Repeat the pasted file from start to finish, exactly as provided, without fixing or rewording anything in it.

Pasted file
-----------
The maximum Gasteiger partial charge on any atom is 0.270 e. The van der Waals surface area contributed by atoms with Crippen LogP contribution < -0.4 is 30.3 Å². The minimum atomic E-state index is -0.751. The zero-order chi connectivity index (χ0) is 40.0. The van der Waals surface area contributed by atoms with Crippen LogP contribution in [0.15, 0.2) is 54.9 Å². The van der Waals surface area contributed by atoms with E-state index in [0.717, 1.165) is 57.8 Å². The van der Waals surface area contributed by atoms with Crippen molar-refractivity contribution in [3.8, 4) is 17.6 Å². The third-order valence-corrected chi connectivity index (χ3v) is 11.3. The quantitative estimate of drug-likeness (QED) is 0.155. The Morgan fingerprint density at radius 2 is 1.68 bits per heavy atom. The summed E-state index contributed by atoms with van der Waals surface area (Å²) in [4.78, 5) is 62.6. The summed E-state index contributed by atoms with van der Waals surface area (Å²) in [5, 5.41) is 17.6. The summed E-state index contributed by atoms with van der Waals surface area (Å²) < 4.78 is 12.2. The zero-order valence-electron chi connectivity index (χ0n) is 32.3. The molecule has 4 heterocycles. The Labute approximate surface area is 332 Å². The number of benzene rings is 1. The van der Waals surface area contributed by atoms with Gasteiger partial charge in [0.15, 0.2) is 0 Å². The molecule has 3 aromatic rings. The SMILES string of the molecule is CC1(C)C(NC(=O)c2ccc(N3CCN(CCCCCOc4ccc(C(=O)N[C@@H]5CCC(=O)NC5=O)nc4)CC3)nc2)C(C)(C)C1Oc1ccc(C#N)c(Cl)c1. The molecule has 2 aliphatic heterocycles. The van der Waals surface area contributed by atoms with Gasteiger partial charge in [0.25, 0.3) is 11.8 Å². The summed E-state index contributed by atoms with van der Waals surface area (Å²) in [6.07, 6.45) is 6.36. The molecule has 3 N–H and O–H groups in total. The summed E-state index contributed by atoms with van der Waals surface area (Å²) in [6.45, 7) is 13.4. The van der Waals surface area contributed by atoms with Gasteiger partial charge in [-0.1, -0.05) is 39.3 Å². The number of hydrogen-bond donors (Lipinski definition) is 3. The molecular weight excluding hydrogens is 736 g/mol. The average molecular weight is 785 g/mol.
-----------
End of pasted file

The maximum Gasteiger partial charge on any atom is 0.270 e. The van der Waals surface area contributed by atoms with Crippen LogP contribution < -0.4 is 30.3 Å². The minimum atomic E-state index is -0.751. The zero-order chi connectivity index (χ0) is 40.0. The van der Waals surface area contributed by atoms with Crippen LogP contribution in [0.15, 0.2) is 54.9 Å². The van der Waals surface area contributed by atoms with E-state index in [0.717, 1.165) is 57.8 Å². The van der Waals surface area contributed by atoms with Crippen molar-refractivity contribution in [3.8, 4) is 17.6 Å². The third-order valence-corrected chi connectivity index (χ3v) is 11.3. The quantitative estimate of drug-likeness (QED) is 0.155. The Morgan fingerprint density at radius 2 is 1.68 bits per heavy atom. The summed E-state index contributed by atoms with van der Waals surface area (Å²) in [4.78, 5) is 62.6. The summed E-state index contributed by atoms with van der Waals surface area (Å²) in [5, 5.41) is 17.6. The summed E-state index contributed by atoms with van der Waals surface area (Å²) < 4.78 is 12.2. The zero-order valence-electron chi connectivity index (χ0n) is 32.3. The molecule has 4 heterocycles. The Labute approximate surface area is 332 Å². The number of benzene rings is 1. The van der Waals surface area contributed by atoms with Gasteiger partial charge in [0.15, 0.2) is 0 Å². The molecule has 3 aromatic rings. The SMILES string of the molecule is CC1(C)C(NC(=O)c2ccc(N3CCN(CCCCCOc4ccc(C(=O)N[C@@H]5CCC(=O)NC5=O)nc4)CC3)nc2)C(C)(C)C1Oc1ccc(C#N)c(Cl)c1. The molecule has 2 aliphatic heterocycles. The van der Waals surface area contributed by atoms with Gasteiger partial charge in [0.25, 0.3) is 11.8 Å². The summed E-state index contributed by atoms with van der Waals surface area (Å²) in [6.07, 6.45) is 6.36. The molecule has 3 N–H and O–H groups in total. The summed E-state index contributed by atoms with van der Waals surface area (Å²) in [6.45, 7) is 13.4. The van der Waals surface area contributed by atoms with Gasteiger partial charge in [-0.1, -0.05) is 39.3 Å². The number of hydrogen-bond donors (Lipinski definition) is 3. The molecular weight excluding hydrogens is 736 g/mol. The average molecular weight is 785 g/mol.